February 14, 2013
In defense of the tasting note
You'll get no love from me over rating wines with points. What's a "94" versus a "95?" Points suggest a false constancy about wine. They are objective about a medium judged by subjective instruments, our noses and mouths. Really, they are just guesses, and I'd rather read a more prosaic, possibly even poetic, estimation of a wine.
I love a good tasting note. And I love this book, my first book on the subject of wine, the one, something I'll carry with me always. Yes, always.
It's not a chapter book. It doesn't recount the history of wine and wine culture. There are no sordid tales of wine industry intrigue and despair, no polemics about biodynamics or terroir or anything we usually see in print these days.
Nope, it's just a book full of tasting notes, from the master himself, legendary Christie's wine auctioneer Michael Broadbent. And if you like tasting notes, this is a book for you, even though it's 20 years old.
You won't find tasting notes on recent vintages (though there is a more recent update of this book). You won't find a section on "orange" wines or a vertical tasting of some obscure Jura producer that's hip today. I don't think there is even a tasting not from any wine from the Jura region of France. However, you will find notes on wines going back two centuries, notes that tell a history of wine through the spare prose of Broadbent's notebooks.
Broadbent's position as head auctioneer allowed him to vet cellars full of all kinds of treasures and taste incredibly rare wines prior to auction to ensure provenance and quality. He was also regularly invited to high profile tastings of famous bottles. That a few of those tastings were later found to based on forgeries - and how do you authenticate wines you've maybe never tasted before, or once or twice over decades? - should not affect our view of the man or his great work.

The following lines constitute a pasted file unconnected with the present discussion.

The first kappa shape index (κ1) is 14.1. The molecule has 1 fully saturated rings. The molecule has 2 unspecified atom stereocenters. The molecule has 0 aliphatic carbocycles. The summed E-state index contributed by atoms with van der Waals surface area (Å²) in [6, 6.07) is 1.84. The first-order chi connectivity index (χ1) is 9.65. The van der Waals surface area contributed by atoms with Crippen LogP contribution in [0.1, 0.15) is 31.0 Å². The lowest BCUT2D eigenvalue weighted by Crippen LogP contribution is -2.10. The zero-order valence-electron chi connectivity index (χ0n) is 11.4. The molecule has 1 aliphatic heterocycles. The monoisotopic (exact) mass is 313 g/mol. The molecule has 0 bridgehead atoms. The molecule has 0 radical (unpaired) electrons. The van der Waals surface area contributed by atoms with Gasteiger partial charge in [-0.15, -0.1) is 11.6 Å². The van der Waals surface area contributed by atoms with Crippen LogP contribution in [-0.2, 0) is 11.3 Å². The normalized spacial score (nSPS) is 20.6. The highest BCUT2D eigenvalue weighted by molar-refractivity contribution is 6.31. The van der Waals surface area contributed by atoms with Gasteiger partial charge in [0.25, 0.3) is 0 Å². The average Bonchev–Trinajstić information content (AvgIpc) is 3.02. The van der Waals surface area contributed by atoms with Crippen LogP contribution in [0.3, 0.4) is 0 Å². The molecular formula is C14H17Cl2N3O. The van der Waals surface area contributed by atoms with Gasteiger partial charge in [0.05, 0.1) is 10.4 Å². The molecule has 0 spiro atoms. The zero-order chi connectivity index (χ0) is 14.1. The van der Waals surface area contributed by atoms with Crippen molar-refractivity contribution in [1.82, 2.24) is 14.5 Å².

Yes, tasting and writing notes about wine is great work. I may never have become a winemaker were it not for this book. I certainly wouldn't appreciate the tasting note so much, nor have learned so much reading about wines I'll certainly never have the chance to try.
Broadbent's prose is generally plain. I swear that somewhere in this book there's an eyebrow raising allusion to a wine smelling like, and I try to quote from memory, a clean, well-scrubbed youth after exercise.
Mostly though, it's full of nondescript phrases and flourishes like "A delicate, charming wine, soft, scented, with good length." Yet these words are tremendously meaningful to me. Who doesn't want to be charming? Who doesn't love wine that's delicate?
It's all the more interesting that this note is on the 1847 Ch. Rauzan. Yes, 18. This book is full of both the simple and then profound, much like great wine.
Yes, the notorious forger Hardy Rodenstock's tastings account for a portion of some of the more famous wines. Broadbent has been pilloried for his alleged complicity in accepting fakes as genuine, and while I'm sure there are decisions he regrets, how can we hold Broadbent to task too much when he was often tasting wines for the first time?
Or better yet, what if we let his notes speak for themselves? About the 1928 Ch. Petrus tasted at a Rodenstock event in the mid-'80s, "Extraordinarily rich, high-toned bouquet, sweet, hammy, reminiscent of a late-harvest Zindandel." Perhaps that's exactly what it was, assuming this was one of the fakes.
It's true that I don't refer much to this book these days, though I have had fun diving into it again in preparation for this post. And the torn dust jacket, the broken spine, those don't change my feelings for this book. It's incredibly special to me, more so than it probably should be and certainly more so than might make sense to anyone else. Some things just don't make sense, but there they are.
And here's this book, still.